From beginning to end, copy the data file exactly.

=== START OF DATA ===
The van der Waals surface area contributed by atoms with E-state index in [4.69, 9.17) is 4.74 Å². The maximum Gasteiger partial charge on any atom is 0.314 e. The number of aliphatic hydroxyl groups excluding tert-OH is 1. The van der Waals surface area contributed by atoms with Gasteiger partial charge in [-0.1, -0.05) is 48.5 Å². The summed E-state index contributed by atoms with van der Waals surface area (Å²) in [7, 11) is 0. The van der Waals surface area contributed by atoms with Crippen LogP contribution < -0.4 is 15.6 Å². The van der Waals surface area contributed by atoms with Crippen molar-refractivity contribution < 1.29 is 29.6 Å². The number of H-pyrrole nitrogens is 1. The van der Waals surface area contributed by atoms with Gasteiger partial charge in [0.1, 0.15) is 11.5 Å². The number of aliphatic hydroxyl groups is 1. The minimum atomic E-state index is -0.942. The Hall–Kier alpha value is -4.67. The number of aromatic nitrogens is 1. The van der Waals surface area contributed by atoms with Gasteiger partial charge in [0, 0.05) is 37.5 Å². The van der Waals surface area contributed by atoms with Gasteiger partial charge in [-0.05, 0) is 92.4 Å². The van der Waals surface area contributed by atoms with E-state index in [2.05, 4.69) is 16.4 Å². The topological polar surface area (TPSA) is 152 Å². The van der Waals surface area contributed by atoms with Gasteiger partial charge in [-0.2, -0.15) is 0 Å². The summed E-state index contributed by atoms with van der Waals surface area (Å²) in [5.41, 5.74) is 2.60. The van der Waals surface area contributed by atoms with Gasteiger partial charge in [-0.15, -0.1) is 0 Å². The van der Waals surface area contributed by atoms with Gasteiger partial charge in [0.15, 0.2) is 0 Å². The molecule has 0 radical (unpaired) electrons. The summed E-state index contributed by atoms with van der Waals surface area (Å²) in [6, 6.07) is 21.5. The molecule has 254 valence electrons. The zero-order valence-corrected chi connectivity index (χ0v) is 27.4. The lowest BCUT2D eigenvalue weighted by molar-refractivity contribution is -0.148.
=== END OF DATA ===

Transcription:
The van der Waals surface area contributed by atoms with E-state index in [4.69, 9.17) is 4.74 Å². The maximum Gasteiger partial charge on any atom is 0.314 e. The number of aliphatic hydroxyl groups excluding tert-OH is 1. The van der Waals surface area contributed by atoms with Gasteiger partial charge in [-0.1, -0.05) is 48.5 Å². The summed E-state index contributed by atoms with van der Waals surface area (Å²) in [7, 11) is 0. The van der Waals surface area contributed by atoms with Crippen LogP contribution < -0.4 is 15.6 Å². The van der Waals surface area contributed by atoms with Crippen molar-refractivity contribution < 1.29 is 29.6 Å². The number of H-pyrrole nitrogens is 1. The van der Waals surface area contributed by atoms with Gasteiger partial charge in [0.1, 0.15) is 11.5 Å². The number of aliphatic hydroxyl groups is 1. The minimum atomic E-state index is -0.942. The Hall–Kier alpha value is -4.67. The number of aromatic nitrogens is 1. The van der Waals surface area contributed by atoms with Gasteiger partial charge in [0, 0.05) is 37.5 Å². The van der Waals surface area contributed by atoms with Gasteiger partial charge in [-0.05, 0) is 92.4 Å². The van der Waals surface area contributed by atoms with E-state index in [2.05, 4.69) is 16.4 Å². The topological polar surface area (TPSA) is 152 Å². The van der Waals surface area contributed by atoms with Gasteiger partial charge in [-0.2, -0.15) is 0 Å². The summed E-state index contributed by atoms with van der Waals surface area (Å²) in [5.41, 5.74) is 2.60. The van der Waals surface area contributed by atoms with Gasteiger partial charge in [-0.15, -0.1) is 0 Å². The van der Waals surface area contributed by atoms with Gasteiger partial charge in [0.15, 0.2) is 0 Å². The molecule has 0 radical (unpaired) electrons. The summed E-state index contributed by atoms with van der Waals surface area (Å²) in [6, 6.07) is 21.5. The molecule has 254 valence electrons. The zero-order valence-corrected chi connectivity index (χ0v) is 27.4. The lowest BCUT2D eigenvalue weighted by molar-refractivity contribution is -0.148.